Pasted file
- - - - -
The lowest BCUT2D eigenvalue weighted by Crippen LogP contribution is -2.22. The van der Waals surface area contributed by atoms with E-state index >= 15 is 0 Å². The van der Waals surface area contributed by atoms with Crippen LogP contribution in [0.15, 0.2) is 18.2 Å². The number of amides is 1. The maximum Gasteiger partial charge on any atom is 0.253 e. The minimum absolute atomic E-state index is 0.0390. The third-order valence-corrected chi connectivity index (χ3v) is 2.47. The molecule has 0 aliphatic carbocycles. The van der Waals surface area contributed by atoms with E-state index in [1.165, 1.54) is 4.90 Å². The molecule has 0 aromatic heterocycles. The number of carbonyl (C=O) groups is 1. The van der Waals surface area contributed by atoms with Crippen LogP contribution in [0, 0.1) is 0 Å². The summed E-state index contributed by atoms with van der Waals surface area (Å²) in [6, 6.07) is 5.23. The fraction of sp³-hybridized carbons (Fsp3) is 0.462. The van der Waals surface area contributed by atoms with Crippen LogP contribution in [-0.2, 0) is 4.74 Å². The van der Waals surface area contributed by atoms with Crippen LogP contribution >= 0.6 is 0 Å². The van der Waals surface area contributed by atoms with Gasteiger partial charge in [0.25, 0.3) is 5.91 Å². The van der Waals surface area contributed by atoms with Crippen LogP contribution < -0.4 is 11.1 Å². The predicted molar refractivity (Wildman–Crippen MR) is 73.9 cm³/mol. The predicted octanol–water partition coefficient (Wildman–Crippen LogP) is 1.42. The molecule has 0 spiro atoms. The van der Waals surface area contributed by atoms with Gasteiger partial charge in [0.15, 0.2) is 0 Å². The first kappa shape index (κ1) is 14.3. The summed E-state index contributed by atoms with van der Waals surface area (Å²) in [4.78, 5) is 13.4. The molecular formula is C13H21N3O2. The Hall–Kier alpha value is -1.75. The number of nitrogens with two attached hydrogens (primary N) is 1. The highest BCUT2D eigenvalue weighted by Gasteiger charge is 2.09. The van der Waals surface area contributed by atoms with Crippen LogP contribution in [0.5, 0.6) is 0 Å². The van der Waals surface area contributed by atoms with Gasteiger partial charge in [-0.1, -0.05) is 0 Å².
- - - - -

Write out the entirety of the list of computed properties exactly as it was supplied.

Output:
The lowest BCUT2D eigenvalue weighted by Crippen LogP contribution is -2.22. The van der Waals surface area contributed by atoms with E-state index >= 15 is 0 Å². The van der Waals surface area contributed by atoms with Crippen LogP contribution in [0.15, 0.2) is 18.2 Å². The number of amides is 1. The maximum Gasteiger partial charge on any atom is 0.253 e. The minimum absolute atomic E-state index is 0.0390. The third-order valence-corrected chi connectivity index (χ3v) is 2.47. The molecule has 0 aliphatic carbocycles. The van der Waals surface area contributed by atoms with E-state index in [1.165, 1.54) is 4.90 Å². The molecule has 0 aromatic heterocycles. The number of carbonyl (C=O) groups is 1. The van der Waals surface area contributed by atoms with Crippen LogP contribution in [0, 0.1) is 0 Å². The summed E-state index contributed by atoms with van der Waals surface area (Å²) in [6, 6.07) is 5.23. The fraction of sp³-hybridized carbons (Fsp3) is 0.462. The van der Waals surface area contributed by atoms with Crippen LogP contribution in [-0.2, 0) is 4.74 Å². The van der Waals surface area contributed by atoms with Crippen LogP contribution >= 0.6 is 0 Å². The van der Waals surface area contributed by atoms with Gasteiger partial charge in [0.25, 0.3) is 5.91 Å². The van der Waals surface area contributed by atoms with Crippen LogP contribution < -0.4 is 11.1 Å². The predicted molar refractivity (Wildman–Crippen MR) is 73.9 cm³/mol. The predicted octanol–water partition coefficient (Wildman–Crippen LogP) is 1.42. The molecule has 0 spiro atoms. The van der Waals surface area contributed by atoms with Gasteiger partial charge in [0.15, 0.2) is 0 Å². The first kappa shape index (κ1) is 14.3. The summed E-state index contributed by atoms with van der Waals surface area (Å²) in [4.78, 5) is 13.4. The molecular formula is C13H21N3O2. The Hall–Kier alpha value is -1.75. The number of nitrogens with two attached hydrogens (primary N) is 1. The highest BCUT2D eigenvalue weighted by Gasteiger charge is 2.09. The van der Waals surface area contributed by atoms with Crippen LogP contribution in [0.5, 0.6) is 0 Å². The van der Waals surface area contributed by atoms with Gasteiger partial charge in [-0.1, -0.05) is 0 Å².